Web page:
I also attached important conditions to the decision. I described a transitional period of six months after which progress would be reviewed to make sure it was working as it should.
And, in terms of standards, Scotland should participate in the UK Cleft Audit to make sure that the information and data was of the highest quality.
We wanted a consistent approach towards outreach services across Scotland and, absolutely key, no deterioration in service, so the number of multi-disciplinary outreach clinics would not be diminished.
I’ve made it very clear that the local outreach clinics will not reduce in number and will be determined by patient need. I will be watching very carefully to make sure that the conditions I have attached are followed.
Q. My question is about organ donation. Will the Scottish Government be acting upon the results of the survey, or using it only as a guide? I fear greatly that the public will answer the survey with their hearts, and say they want this change, instead of looking at what facts are available. There is no evidence that opting out would increase donations, all it could do is reduce the size of the potential donor pool. (Dr Christine MacLeod, Edinburgh)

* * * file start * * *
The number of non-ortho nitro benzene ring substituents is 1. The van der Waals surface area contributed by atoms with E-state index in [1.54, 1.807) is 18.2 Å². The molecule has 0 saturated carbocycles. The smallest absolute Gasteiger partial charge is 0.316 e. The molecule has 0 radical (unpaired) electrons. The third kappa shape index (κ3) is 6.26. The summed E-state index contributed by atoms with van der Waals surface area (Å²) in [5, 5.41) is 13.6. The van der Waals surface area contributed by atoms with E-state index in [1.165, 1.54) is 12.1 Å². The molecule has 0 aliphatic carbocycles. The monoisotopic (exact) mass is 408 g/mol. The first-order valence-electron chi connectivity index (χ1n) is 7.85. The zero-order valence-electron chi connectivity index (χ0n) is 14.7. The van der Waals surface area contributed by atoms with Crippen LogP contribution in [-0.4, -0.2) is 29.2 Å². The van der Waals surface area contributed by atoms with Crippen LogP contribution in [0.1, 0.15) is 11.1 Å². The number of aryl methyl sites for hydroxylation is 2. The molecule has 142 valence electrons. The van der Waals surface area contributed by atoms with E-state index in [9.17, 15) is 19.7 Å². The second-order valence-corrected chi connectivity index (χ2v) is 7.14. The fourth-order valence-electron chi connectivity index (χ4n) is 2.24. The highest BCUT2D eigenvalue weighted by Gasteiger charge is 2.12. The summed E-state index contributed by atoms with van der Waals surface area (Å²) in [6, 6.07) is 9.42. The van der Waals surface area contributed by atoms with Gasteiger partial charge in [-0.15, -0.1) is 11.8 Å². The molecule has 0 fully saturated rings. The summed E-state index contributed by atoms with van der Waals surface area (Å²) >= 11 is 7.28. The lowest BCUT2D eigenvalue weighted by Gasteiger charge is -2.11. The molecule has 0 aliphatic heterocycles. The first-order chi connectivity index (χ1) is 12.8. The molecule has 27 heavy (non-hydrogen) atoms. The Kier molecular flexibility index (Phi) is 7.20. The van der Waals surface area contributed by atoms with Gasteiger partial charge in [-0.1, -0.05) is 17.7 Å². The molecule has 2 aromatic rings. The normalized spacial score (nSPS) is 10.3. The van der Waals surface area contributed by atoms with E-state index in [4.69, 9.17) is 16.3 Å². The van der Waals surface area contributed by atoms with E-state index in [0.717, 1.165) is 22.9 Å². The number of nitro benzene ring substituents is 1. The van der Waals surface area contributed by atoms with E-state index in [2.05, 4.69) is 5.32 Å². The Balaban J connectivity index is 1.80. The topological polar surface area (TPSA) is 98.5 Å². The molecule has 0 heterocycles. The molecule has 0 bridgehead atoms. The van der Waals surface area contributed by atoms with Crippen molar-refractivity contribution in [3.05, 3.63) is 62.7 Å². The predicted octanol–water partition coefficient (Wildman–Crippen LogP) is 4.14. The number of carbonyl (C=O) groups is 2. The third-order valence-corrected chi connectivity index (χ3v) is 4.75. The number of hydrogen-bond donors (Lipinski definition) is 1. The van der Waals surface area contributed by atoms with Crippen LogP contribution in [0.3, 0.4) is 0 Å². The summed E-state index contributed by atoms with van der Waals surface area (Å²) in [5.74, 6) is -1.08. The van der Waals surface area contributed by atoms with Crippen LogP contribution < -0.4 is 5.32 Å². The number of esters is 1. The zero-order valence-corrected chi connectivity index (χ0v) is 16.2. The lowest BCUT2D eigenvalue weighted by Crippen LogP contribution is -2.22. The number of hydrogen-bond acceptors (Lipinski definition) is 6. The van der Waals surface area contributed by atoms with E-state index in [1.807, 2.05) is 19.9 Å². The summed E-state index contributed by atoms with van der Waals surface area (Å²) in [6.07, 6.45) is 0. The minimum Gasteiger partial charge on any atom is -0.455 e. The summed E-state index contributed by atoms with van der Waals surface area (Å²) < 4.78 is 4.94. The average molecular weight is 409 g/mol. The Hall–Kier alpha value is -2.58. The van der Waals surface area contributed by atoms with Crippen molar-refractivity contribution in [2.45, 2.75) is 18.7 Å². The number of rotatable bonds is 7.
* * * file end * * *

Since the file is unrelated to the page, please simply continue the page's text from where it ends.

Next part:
A. Organ and tissue donation is one of the greatest gifts a person can give and we are keen to explore all options to increase the number of donors. Our consultation closed on March 14 and we will now carefully analyse the responses it received.
The consultation had a presumption in favour of a soft opt out system, but any changes to the current system must ensure there is no harm to the public perception of organ donation, trust in the NHS or the safety of transplantation.
There is not one solution to increasing the number of organ donors and significant progress has already been made in increasing the numbers and delivering meaningful improvements through the recommendations in the Donation and Transplantation Plan for Scotland.
Thanks to the generosity of organ donors, the NHS in Scotland has achieved a huge amount in recent years. Since April 2016 there have been more than 120 deceased organ donors, more than in the whole of 2015-16. There has also been a year on year decrease in the number of people dying while waiting for an organ transplant.
Q. How many patients in Scotland have a diagnosis of Hidradenitis Suppurativa and how much does treating and managing HS cost the NHS annually? What steps are being taken to improve the treatment and care of HS patients? (Maggie Potter, and also the Scottish Alliance for Hidradenitis Suppurativa)
A. We absolutely recognise the impact that HS can have on the people who are living with the condition. Most people will be cared for locally with expert input as required, and we expect clinicians to follow guidance on treatment. I’m sorry that your reader hasn’t had a positive experience with their treatment. Across Scotland we’ve seen an increase in the number of specialist medical staff to help those with skin conditions. Over the past 10 years Consultant Clinical Dermatologists have increased by around a third, while the number of nurses specialising in dermatology has more than doubled. We’ve also committed to increase funding for primary care by £500m by 2021.